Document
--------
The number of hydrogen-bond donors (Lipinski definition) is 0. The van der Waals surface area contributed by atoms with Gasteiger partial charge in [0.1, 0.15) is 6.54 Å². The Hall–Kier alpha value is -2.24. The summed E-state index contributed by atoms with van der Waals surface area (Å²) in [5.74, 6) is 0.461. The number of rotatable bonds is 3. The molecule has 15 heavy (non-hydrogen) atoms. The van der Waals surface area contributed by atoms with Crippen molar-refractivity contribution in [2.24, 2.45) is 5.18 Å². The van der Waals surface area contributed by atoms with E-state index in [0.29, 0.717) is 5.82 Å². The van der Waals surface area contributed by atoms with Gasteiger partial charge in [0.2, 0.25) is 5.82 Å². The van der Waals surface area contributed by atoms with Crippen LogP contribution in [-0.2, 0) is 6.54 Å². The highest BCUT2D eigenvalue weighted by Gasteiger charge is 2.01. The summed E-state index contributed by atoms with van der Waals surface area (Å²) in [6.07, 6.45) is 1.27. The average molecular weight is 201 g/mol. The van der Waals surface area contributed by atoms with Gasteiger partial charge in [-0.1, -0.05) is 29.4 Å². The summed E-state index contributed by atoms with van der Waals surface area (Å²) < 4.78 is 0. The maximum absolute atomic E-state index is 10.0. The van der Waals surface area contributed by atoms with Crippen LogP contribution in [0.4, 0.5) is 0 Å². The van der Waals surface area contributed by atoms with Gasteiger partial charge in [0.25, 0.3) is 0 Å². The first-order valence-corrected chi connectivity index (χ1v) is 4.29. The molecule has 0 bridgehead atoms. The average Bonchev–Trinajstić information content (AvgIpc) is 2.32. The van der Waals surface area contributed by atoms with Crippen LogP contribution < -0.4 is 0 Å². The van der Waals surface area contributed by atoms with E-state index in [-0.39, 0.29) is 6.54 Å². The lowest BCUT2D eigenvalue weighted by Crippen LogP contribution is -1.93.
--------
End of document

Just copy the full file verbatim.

The number of hydrogen-bond donors (Lipinski definition) is 0. The van der Waals surface area contributed by atoms with Gasteiger partial charge in [0.1, 0.15) is 6.54 Å². The Hall–Kier alpha value is -2.24. The summed E-state index contributed by atoms with van der Waals surface area (Å²) in [5.74, 6) is 0.461. The number of rotatable bonds is 3. The molecule has 15 heavy (non-hydrogen) atoms. The van der Waals surface area contributed by atoms with Crippen molar-refractivity contribution in [2.24, 2.45) is 5.18 Å². The van der Waals surface area contributed by atoms with E-state index in [0.29, 0.717) is 5.82 Å². The van der Waals surface area contributed by atoms with Gasteiger partial charge in [0.2, 0.25) is 5.82 Å². The van der Waals surface area contributed by atoms with Crippen LogP contribution in [-0.2, 0) is 6.54 Å². The highest BCUT2D eigenvalue weighted by Gasteiger charge is 2.01. The summed E-state index contributed by atoms with van der Waals surface area (Å²) in [6.07, 6.45) is 1.27. The average molecular weight is 201 g/mol. The van der Waals surface area contributed by atoms with Gasteiger partial charge in [-0.1, -0.05) is 29.4 Å². The summed E-state index contributed by atoms with van der Waals surface area (Å²) < 4.78 is 0. The maximum absolute atomic E-state index is 10.0. The van der Waals surface area contributed by atoms with Crippen LogP contribution in [0.4, 0.5) is 0 Å². The van der Waals surface area contributed by atoms with Gasteiger partial charge in [0.25, 0.3) is 0 Å². The first-order valence-corrected chi connectivity index (χ1v) is 4.29. The molecule has 0 bridgehead atoms. The average Bonchev–Trinajstić information content (AvgIpc) is 2.32. The van der Waals surface area contributed by atoms with Crippen LogP contribution < -0.4 is 0 Å². The van der Waals surface area contributed by atoms with E-state index in [-0.39, 0.29) is 6.54 Å². The lowest BCUT2D eigenvalue weighted by Crippen LogP contribution is -1.93.